Golub-Dobrzyñ Castle was built by Teutonic Knights at the turn of the 13th and 14th centuries, later rebuilt and extended in the 15th century. Between 1616 and 1623 it was a residence of Anna of Finland; during this period a Renaissance attic was added. The castle was destroyed during the The Deluge. In the 19th century, it was neglected and a gale caused the collapse of its attic. After 1945 the castle was rebuilt and renovated.
The chapel is the only room in the castle with original medieval interior decoration not changed during the Renaissance reconstruction. Therefore there is still typical monumental Gothic architecture like high ogival window with traceries and rising up at the height of the second floor three-bay starlike vault. Walls of the chapel were beautifully decorated with polichromies, however, for our times there are only fragments of 16th-century paintings on the front wall.
Just next to the chapel there is a smaller room used as the Teutonic infirmary, or hospital room. Later princess Anna Vasa practiced phytotherapy here. The refectory is located on the first floor of the east wing, where the Teutonic knights once ate meals and were doing banquets. Entering this room unusual for a Gothic-style windows and ceiling entablature can be noticed. The shape of the window has changed when in the 17th century castle has been rebuilt in accordance with the spirit of the new era - the Renaissance. However Gothic cross vaults hadn"t been reconstructed then and had retained its original shape until 1842, when - because of the hurricane - the eastern attica collapsed destroying the ceilings from the top as down as to the basements. Currently in the refectory one can see an exhibition of replicas of old weapons and artillery, as well as the specimens of medieval weapons.
In the days of the Teutonic knights the meeting and deliberations took place in the chapter room. As the remnants of the medieval equipment of the room there are openings in the floor, which then formed part of the heating system bringing the hot air. Later on the room was converted into Renaissance style in which it has remained until today.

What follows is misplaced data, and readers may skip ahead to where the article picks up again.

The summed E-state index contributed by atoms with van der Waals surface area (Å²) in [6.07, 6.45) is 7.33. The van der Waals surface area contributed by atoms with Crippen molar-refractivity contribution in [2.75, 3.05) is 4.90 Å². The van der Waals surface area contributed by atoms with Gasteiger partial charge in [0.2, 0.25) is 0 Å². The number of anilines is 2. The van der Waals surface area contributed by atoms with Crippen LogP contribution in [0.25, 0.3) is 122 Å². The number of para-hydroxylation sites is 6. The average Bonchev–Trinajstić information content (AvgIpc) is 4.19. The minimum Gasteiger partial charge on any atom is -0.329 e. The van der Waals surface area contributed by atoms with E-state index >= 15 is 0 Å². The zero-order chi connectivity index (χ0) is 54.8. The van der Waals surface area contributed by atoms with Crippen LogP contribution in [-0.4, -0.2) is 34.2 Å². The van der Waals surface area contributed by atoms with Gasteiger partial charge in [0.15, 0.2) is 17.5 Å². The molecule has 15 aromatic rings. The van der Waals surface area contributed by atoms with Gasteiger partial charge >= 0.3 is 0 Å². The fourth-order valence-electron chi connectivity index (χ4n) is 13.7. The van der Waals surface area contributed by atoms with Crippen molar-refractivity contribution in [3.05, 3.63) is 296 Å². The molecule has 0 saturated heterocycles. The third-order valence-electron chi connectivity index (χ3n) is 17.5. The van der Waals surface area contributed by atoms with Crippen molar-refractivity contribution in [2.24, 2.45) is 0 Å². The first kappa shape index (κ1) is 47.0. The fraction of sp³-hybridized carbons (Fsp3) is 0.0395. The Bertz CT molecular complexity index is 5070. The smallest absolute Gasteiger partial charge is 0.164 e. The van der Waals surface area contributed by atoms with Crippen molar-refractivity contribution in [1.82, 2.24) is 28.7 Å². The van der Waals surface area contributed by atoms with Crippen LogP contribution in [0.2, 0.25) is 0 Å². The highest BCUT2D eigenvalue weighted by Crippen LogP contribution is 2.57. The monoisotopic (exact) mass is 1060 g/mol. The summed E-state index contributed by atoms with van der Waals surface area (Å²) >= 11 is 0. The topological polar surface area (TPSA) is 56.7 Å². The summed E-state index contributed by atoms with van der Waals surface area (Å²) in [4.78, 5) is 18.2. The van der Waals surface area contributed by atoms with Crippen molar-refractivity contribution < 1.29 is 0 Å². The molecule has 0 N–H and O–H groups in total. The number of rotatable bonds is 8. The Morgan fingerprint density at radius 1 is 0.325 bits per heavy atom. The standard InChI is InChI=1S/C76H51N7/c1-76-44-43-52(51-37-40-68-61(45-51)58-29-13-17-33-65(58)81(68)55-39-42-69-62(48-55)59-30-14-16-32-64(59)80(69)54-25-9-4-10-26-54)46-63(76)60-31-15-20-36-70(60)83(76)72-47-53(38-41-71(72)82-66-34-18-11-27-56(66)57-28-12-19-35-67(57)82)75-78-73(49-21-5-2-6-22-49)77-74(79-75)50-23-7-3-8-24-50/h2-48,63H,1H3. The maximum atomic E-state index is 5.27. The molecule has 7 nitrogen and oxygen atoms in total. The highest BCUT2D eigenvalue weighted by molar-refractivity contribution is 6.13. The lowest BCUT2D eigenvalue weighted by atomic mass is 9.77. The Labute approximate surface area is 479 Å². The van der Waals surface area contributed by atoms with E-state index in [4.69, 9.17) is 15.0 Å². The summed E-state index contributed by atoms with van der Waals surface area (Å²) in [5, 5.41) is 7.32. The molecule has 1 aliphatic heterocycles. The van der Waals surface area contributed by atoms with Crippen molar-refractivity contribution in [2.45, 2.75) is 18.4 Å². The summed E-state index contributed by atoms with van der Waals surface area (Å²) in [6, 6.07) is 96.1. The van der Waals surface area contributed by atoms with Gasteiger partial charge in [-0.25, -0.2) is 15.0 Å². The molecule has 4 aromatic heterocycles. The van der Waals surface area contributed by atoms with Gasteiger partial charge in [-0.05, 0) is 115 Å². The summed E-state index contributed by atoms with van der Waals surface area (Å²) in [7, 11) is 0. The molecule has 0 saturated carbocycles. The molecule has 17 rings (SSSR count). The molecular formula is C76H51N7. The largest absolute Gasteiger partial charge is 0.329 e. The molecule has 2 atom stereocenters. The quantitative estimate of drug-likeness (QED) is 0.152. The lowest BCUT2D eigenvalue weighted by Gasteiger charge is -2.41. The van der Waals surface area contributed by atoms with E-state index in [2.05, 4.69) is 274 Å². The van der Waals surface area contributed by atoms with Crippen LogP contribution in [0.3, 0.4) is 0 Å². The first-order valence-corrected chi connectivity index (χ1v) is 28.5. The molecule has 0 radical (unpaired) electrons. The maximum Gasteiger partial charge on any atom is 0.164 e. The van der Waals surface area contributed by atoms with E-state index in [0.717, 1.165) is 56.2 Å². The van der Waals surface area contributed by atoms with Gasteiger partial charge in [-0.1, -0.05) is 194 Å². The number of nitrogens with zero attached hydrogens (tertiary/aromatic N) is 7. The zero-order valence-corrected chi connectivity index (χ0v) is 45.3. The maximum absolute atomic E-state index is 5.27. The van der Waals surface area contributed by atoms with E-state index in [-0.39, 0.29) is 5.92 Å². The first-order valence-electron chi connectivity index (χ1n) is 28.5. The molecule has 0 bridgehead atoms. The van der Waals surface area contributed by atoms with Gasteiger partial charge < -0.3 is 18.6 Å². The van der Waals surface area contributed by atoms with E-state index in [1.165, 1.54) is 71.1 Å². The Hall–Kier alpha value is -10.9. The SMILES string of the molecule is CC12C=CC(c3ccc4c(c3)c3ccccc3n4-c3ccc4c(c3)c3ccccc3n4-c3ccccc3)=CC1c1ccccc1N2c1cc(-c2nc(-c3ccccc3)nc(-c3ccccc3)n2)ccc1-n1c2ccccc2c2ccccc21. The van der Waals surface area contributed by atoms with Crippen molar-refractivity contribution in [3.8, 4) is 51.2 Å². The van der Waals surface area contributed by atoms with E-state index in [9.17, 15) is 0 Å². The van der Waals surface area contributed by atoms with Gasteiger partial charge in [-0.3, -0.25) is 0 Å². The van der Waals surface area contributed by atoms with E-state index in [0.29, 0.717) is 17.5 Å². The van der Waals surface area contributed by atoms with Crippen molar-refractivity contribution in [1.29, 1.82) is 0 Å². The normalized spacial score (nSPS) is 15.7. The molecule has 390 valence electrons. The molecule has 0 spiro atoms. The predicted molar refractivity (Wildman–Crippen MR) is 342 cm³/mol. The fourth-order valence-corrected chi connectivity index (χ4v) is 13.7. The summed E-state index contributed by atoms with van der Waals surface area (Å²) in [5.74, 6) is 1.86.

In one of the rooms on the ground floor one can see the iron hooks on the ceiling. According to oral transmission they are the dismal testimony to the former premises of the room, which, if necessary, served as torture chambers.References:
Monte d"Accoddi is a Neolithic archaeological site in northern Sardinia, located in the territory of Sassari. The site consists of a massive raised stone platform thought to have been an altar. It was constructed by the Ozieri culture or earlier, with the oldest parts dated to around 4,000–3,650 BC.
The site was discovered in 1954 in a field owned by the Segni family. No chambers or entrances to the mound have been found, leading to the presumption it was an altar, a temple or a step pyramid. It may have also served an observational function, as its square plan is coordinated with the cardinal points of the compass.
The initial Ozieri structure was abandoned or destroyed around 3000 BC, with traces of fire found in the archeological evidence. Around 2800 BC the remains of the original structure were completely covered with a layered mixture of earth and stone, and large blocks of limestone were then applied to establish a second platform, truncated by a step pyramid (36 m × 29 m, about 10 m in height), accessible by means of a second ramp, 42 m long, built over the older one. This second temple resembles contemporary Mesopotamian ziggurats, and is attributed to the Abealzu-Filigosa culture.
Archeological excavations from the chalcolithic Abealzu-Filigosa layers indicate the Monte d"Accoddi was used for animal sacrifice, with the remains of sheep, cattle, and swine recovered in near equal proportions. It is among the earliest known sacrificial sites in Western Europe.
The site appears to have been abandoned again around 1800 BC, at the onset of the Nuragic age.
The monument was partially reconstructed during the 1980s. It is open to the public and accessible by the old route of SS131 highway, near the hamlet of Ottava. It is 14,9 km from Sassari and 45 km from Alghero. There is no public transportation to the site. The opening times vary throughout the year.